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Articles by J.B. Ayodele
Total Records ( 2 ) for J.B. Ayodele
  J.B. Ayodele
  Quality basic education is the cornerstone for sustainable socio-economic development of a nation. The launching of the Universal Basic Education Programme by the President of the Federal Republic of Nigeria on the 30th September 1999 is a clear evidence of the nationís commitment to the Jomtien declaration on the move towards a drastic reduction of illiteracy within the shortest time frame. Nigeria is committed to the achievement of Millennium Development Goals (MDGs) in achieving Universal Basic Education by 2015. Records however, showed that before the launch of the UBE programme in 1999, the transition rate from primary school to junior secondary school was 43.7%. This implies that 56.3% primary school pupils may likely grow into adulthood as illiterates. In recent times, the demand for education is on the increase in view of the increased consciousness about the role of education in enhancing upward socio-economic mobility. At the same time, sectoral competition for the nationís meagre resources is on the increase. Consequently, the government alone cannot meet the massesí need for quality basic education. Therefore, private sector participation in the ownership and control of schools is inevitable as complimentary to government efforts. The implications of this on access to basic education and quality assurance are notable. Private sector initiatives in the provision of basic education should therefore be properly coordinated through effective monitoring and supervision for quality assurance. This will enable the country to reach the goal of achieving quality Universal Basic Education in 2015.
  J.B. Ayodele and O. Abiodun-Oyebanji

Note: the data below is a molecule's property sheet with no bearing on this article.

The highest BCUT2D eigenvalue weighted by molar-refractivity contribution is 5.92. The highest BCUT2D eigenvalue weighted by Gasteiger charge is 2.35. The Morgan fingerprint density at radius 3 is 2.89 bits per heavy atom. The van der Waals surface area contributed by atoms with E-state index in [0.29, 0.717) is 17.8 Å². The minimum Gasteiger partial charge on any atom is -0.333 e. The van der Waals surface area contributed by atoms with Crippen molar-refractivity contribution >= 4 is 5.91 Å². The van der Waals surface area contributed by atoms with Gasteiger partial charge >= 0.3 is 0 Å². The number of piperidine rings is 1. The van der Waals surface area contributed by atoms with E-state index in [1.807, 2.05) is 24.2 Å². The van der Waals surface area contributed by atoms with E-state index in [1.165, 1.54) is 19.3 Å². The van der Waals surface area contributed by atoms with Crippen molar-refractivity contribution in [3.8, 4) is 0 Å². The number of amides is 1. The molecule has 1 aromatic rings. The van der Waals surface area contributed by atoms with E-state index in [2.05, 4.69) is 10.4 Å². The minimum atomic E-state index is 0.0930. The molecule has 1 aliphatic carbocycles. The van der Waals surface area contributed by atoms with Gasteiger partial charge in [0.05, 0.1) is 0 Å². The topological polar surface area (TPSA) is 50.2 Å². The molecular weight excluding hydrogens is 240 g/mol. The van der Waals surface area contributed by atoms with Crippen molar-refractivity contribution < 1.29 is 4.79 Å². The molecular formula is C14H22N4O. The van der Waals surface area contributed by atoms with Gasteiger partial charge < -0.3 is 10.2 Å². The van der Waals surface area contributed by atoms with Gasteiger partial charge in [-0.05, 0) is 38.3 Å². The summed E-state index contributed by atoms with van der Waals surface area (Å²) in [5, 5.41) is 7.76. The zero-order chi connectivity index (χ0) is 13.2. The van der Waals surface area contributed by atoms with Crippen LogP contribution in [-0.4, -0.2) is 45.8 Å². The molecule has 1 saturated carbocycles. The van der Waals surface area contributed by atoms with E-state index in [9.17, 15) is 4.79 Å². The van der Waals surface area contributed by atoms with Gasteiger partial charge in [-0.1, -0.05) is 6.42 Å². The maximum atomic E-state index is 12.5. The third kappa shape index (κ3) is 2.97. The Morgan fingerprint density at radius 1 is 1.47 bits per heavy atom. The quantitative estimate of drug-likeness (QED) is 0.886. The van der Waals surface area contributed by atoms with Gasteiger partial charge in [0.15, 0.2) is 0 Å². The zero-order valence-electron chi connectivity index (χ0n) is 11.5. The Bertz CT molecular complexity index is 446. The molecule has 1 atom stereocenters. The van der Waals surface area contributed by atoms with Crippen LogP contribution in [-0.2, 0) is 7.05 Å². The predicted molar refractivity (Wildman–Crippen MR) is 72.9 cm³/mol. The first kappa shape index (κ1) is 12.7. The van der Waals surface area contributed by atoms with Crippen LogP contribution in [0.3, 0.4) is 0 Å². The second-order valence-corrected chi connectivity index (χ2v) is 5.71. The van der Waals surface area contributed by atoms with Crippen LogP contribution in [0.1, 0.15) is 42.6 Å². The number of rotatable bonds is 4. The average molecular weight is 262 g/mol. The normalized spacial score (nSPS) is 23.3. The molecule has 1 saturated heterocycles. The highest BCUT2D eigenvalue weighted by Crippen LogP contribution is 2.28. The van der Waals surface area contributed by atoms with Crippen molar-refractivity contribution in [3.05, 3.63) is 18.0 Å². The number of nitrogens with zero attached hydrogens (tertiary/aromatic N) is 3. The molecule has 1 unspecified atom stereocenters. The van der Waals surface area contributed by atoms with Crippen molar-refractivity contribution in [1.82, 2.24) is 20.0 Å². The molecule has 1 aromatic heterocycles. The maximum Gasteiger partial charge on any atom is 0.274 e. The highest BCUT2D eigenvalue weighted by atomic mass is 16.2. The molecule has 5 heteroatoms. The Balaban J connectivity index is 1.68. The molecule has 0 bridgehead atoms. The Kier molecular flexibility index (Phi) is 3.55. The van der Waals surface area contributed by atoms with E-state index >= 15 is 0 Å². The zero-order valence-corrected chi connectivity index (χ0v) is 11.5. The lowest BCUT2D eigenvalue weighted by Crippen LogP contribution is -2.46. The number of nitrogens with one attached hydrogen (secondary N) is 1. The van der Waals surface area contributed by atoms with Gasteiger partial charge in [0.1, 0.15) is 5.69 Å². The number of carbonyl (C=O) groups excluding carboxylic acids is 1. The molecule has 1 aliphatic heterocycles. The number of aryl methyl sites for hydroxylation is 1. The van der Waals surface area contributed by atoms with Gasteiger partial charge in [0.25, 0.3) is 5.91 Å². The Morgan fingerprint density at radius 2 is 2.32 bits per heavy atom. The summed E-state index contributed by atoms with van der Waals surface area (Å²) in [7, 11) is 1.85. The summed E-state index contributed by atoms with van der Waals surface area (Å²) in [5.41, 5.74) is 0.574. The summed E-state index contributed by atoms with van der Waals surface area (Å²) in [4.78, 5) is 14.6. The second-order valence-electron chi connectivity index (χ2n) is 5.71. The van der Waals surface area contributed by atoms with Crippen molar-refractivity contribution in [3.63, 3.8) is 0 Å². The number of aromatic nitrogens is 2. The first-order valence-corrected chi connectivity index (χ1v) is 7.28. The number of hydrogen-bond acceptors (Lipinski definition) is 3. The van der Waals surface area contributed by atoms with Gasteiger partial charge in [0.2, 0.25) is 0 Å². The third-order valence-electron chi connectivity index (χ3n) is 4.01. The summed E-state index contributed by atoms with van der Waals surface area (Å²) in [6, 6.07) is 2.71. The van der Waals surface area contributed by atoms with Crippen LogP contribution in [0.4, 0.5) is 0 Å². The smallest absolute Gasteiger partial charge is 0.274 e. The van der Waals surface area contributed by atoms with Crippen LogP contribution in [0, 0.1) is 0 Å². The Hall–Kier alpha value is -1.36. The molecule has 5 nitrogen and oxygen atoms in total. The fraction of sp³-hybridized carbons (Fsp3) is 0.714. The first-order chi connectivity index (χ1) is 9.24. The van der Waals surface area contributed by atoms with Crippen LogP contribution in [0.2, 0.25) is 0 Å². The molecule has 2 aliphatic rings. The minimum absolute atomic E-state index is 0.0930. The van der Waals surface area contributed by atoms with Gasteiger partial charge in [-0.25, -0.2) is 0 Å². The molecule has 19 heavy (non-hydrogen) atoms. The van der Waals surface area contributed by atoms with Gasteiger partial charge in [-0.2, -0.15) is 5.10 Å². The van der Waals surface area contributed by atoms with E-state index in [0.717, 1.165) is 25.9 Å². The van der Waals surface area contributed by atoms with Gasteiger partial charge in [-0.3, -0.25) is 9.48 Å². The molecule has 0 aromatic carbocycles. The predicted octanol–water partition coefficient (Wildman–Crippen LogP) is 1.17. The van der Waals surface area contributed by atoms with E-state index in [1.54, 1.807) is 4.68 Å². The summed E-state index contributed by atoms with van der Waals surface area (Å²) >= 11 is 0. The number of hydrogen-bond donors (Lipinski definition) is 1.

This study investigated personnel and physical resource utilization in government-owned and financed primary schools in South West, Nigeria. The descriptive research design carried out Ex post facto was adopted in the study. The simple random sampling technique was used to 55 head teachers used for the study. Data obtained through a data collection format were subjected to statistical analysis to determine the Time Utilization Rate (TUR), Space Utilization Rate (SUR), Globar Utilization Rate (GUR) and Pupil Teacher Ratio (PTR). The Pearson product moment correlation coefficient was used to test the hypothesis raised at 0.05 level of significance. Findings from the study revealed that more qualified teachers and more female teachers were concentrated in the urban schools. The study also found out that over 50% of the school buildings in rural areas are in bad state, whiles some good buildings in the rural areas were not put into effective use. Library and laboratory facilities were found to be grossly inadequate. The study also found out that although there is a higher level of consistency in the distribution of teachers in the urban centers, teachers were grossly underutilized as manifested in low PTR. In view of the above, there is the need to reactivate peopleís confidence in public schools through making the schools to the `child-friendly`. In addition, teachers should be fairly distributed among schools on the basis of sex, qualification and location.
 
 
 
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